- The standard encryption mechanisms are way too complicated to use. It's much easier to make up an encryption algorithm that scrambles up secret stuff. You don't need to bother with a key or anything, just mix it all up and nobody will figure it out.
- Build your own authentication scheme
- Authentication is simple, so just use your common sense and implement. Don't worry about esoteric stuff you hear about like session prediction, hashing credentials, brute force attacks, and so on. Only NSA eggheads could possibly ever figure that stuff out. And if users want to choose weak passwords, that's their own fault.
- Validation is for suckers
- Your application is already protected by a firewall, so you don't have to worry about attacks in user input. The security experts who keep nagging you are just looking to keep themselves in a job and know nothing about programming.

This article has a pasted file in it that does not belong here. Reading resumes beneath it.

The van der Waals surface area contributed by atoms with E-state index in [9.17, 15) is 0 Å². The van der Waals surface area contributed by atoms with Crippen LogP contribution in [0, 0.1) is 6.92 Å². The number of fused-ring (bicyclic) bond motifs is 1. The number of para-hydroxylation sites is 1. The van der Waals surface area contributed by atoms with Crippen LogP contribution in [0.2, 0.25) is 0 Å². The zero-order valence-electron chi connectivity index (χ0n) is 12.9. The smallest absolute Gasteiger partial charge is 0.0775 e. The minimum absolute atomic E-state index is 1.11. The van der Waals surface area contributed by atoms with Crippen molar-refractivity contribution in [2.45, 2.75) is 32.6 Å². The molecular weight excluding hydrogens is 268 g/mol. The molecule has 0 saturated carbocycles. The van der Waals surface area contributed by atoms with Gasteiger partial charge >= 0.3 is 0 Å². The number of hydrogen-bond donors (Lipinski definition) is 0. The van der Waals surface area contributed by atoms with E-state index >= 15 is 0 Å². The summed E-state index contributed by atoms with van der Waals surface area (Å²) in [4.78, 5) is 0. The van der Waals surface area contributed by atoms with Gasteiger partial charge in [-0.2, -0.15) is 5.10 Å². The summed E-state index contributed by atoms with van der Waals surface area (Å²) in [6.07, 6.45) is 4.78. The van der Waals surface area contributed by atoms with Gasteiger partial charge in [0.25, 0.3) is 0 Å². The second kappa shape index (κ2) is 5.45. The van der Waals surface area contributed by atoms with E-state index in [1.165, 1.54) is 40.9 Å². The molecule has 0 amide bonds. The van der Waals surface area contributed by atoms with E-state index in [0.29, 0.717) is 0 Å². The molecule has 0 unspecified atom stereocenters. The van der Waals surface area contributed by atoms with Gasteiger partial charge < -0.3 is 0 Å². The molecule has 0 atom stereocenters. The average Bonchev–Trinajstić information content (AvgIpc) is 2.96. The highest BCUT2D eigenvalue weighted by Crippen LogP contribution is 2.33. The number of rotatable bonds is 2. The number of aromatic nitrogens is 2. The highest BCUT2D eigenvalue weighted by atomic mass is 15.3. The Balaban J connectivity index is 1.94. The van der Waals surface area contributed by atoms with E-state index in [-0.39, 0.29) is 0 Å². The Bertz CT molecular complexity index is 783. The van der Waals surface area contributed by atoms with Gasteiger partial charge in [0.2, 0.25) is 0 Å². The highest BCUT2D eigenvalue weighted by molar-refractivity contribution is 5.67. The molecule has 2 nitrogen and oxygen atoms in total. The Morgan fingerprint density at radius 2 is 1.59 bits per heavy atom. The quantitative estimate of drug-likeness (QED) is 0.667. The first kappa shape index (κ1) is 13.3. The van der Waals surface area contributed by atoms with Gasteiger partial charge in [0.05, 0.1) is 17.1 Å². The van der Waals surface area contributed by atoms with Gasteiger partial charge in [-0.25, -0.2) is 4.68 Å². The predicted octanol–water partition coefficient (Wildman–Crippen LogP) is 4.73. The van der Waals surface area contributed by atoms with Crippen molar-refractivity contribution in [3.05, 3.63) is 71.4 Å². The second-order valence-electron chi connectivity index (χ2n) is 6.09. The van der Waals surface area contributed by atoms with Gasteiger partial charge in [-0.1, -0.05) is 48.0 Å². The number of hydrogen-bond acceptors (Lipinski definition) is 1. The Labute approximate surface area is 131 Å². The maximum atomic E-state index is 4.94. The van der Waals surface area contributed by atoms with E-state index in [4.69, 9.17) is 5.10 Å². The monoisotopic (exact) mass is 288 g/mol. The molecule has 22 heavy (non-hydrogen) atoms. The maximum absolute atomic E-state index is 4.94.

- Let developers validate their way
- Don't bother with a standard way of doing validation, you're just cramping developer style. To create truly insecure code, you should try to validate as many different ways as possible, and in as many different places as possible.
- Just let your authorization scheme evolve
- It's really hard to figure out all the access control rules for your application, so use a just in time development methodology. This way you can just code up new rules when you figure them out. If you end up with hundreds or thousands of lines of authorization code scattered throughout your application, you're on the right track.
- Don't document how security works
- There is no point in writing down all the details of a security design. If someone wants to figure out if it works, they should check the code. After all, the code may change and then the documentation would be useless.
- Don't use security patterns
- Make sure there's no standard way of implementing validation, logging, error handling, etc... on your project. It's best when developers are left free to express themselves and channel their inner muse in their code. Avoid establishing any security coding guidelines, that'll just inhibit creativity.